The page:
First Steps into History with Herodotus

Herodotus is hailed as the father of history, being one of the first writers ever in recorded history to set down a written and (mostly) empirical narrative of different peoples and cultures. His classic work, The Histories, traces the greatest kings in the Persian empire and their influence throughout ancient civilization. From the central narrative that are the exploits of Cyrus the Great to Xerxes, Herodotus branches out to explore the surrounding geography and cultures (often people that were defeated or resisted the Persians).

Fun fact, I recognized Herodotus’ birthplace, Halicarnassus, only because I’ve played the board game 7 Wonders. Otherwise it would just be another long name in another list of long, long names.

Clearly my shtick is not in history, but I was drawn towards building a better understanding of ancient civilization because of my Bible reading plan this year. If you’ve seen my reading page, you’ll know that I’ve already covered most of the Pentateuch (Genesis, Exodus, Leviticus, Numbers, and I’m working on Deuteronomy now). These books are common to both the Christian and Jewish faith, but they are also commonly cited by online trolls to explain why Christianity is irrelevant / outdated/ terrible / etc.

Now if you’re any sort of thinker, you’ll already know that understanding any book necessitates an understanding of the book’s historical context. In many a case, the laws that were cited as being silly / weird / stupid were laws that were given to the Israelite people because of their historical context. A law not to mix types of fabric was given because the surrounding pagan cultures believed in such a practice for good luck from the gods. Another law to avoid boiling a goat in milk is a similar command to avoid practice of a then-commonly known spell and ritual for fertility. In all these cases and more, =I depended heavily on biblical commentary to understand certain laws and customs.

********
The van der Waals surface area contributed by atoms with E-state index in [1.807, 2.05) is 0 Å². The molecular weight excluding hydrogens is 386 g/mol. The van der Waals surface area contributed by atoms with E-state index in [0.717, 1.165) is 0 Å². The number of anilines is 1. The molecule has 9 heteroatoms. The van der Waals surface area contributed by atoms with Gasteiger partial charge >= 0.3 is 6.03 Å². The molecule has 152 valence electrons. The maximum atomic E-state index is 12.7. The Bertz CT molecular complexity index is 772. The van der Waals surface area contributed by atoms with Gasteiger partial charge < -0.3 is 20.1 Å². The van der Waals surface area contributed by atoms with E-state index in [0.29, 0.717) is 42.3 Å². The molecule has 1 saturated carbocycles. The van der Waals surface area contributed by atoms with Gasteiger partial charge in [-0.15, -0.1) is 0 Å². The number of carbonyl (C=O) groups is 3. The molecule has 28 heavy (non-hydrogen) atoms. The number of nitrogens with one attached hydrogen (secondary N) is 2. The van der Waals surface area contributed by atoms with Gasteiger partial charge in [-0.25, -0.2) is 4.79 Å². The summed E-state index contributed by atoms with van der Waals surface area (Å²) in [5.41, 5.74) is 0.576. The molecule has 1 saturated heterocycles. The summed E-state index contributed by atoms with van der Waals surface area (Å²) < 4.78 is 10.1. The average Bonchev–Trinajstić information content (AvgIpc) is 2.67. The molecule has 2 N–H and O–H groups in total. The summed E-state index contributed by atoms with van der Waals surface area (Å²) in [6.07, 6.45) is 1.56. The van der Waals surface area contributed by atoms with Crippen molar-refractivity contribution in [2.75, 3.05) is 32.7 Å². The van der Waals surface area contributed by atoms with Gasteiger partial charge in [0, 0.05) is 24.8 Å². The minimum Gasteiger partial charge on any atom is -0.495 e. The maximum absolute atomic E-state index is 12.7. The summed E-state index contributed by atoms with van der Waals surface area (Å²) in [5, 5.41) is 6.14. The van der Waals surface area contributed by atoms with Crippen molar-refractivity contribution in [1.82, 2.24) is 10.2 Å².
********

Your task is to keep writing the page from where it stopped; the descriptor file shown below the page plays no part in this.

Hence the need to learn more about ancient civilization and culture. Of course, I don’t think I’ll be giving up commentary use any time soon. Reading what others have already realized about the Bible is always helpful. However, understanding what the ancient world was like has already improved my understanding of the Bible as a whole.

Some of the accounts Herodotus records are hilarious (I’m saving them for another post), and some of them particularly dramatic (I was actually interested in knowing whether Xerxes ended up conquering Greece or not!). He also records an unflinching view of how brutal the ancient world was. Children slaughtered to make a point to their parents, women treated like items, and humanity crushing in its unending attempt to be greater, stronger, and better than others.

When comparing the cultures presented in Herodotus with the laws that are given in Deuteronomy, I do see that following God’s laws entirely would have set the Israelites quite apart from their neighbours, especially in matters of justice, treatment of women, and kindness. This isn’t to say, of course, that the Israelites’ conduct was perfect (far from it), but the laws that were set down do speak to a very different God than even the ancient ones celebrated in the past.

So I am pretty happy to say that I’ll likely keep on reading more historical accounts. It’s one more strange thing I’ve changed in my reading habits. I used to like only fiction, but I guess history is fascinating because it actually happened… and here we are now, a product in part of what happened so many years ago.

Featured photo by Mohsen Tebi on Unsplash.


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